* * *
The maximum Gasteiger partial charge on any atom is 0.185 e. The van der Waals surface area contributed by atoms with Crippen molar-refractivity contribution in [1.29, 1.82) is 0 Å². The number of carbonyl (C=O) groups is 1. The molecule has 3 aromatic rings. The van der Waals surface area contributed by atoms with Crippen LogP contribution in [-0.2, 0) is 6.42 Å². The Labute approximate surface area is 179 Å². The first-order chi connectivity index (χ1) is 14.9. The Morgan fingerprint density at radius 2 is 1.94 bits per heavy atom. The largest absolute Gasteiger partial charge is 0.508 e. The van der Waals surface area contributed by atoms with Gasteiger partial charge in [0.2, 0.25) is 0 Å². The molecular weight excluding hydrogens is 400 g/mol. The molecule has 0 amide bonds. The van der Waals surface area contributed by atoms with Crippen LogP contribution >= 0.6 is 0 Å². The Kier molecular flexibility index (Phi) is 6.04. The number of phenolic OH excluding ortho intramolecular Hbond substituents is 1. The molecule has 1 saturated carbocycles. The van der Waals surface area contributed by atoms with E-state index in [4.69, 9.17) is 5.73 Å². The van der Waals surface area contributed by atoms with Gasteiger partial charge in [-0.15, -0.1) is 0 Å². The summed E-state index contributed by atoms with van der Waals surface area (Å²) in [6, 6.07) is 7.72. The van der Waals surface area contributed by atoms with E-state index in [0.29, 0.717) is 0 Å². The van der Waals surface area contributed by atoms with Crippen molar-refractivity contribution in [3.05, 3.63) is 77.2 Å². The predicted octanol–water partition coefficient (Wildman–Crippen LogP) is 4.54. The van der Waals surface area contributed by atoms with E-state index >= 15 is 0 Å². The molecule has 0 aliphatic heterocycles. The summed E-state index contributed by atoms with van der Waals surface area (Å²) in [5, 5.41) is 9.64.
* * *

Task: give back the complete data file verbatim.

The maximum Gasteiger partial charge on any atom is 0.185 e. The van der Waals surface area contributed by atoms with Crippen molar-refractivity contribution in [1.29, 1.82) is 0 Å². The number of carbonyl (C=O) groups is 1. The molecule has 3 aromatic rings. The van der Waals surface area contributed by atoms with Crippen LogP contribution in [-0.2, 0) is 6.42 Å². The Labute approximate surface area is 179 Å². The first-order chi connectivity index (χ1) is 14.9. The Morgan fingerprint density at radius 2 is 1.94 bits per heavy atom. The largest absolute Gasteiger partial charge is 0.508 e. The van der Waals surface area contributed by atoms with Gasteiger partial charge in [0.2, 0.25) is 0 Å². The molecular weight excluding hydrogens is 400 g/mol. The molecule has 0 amide bonds. The van der Waals surface area contributed by atoms with Crippen LogP contribution >= 0.6 is 0 Å². The Kier molecular flexibility index (Phi) is 6.04. The number of phenolic OH excluding ortho intramolecular Hbond substituents is 1. The molecule has 1 saturated carbocycles. The van der Waals surface area contributed by atoms with E-state index in [4.69, 9.17) is 5.73 Å². The van der Waals surface area contributed by atoms with Gasteiger partial charge in [-0.15, -0.1) is 0 Å². The summed E-state index contributed by atoms with van der Waals surface area (Å²) in [6, 6.07) is 7.72. The van der Waals surface area contributed by atoms with E-state index in [0.29, 0.717) is 0 Å². The van der Waals surface area contributed by atoms with Crippen molar-refractivity contribution in [3.05, 3.63) is 77.2 Å². The predicted octanol–water partition coefficient (Wildman–Crippen LogP) is 4.54. The van der Waals surface area contributed by atoms with E-state index >= 15 is 0 Å². The molecule has 0 aliphatic heterocycles. The summed E-state index contributed by atoms with van der Waals surface area (Å²) in [5, 5.41) is 9.64.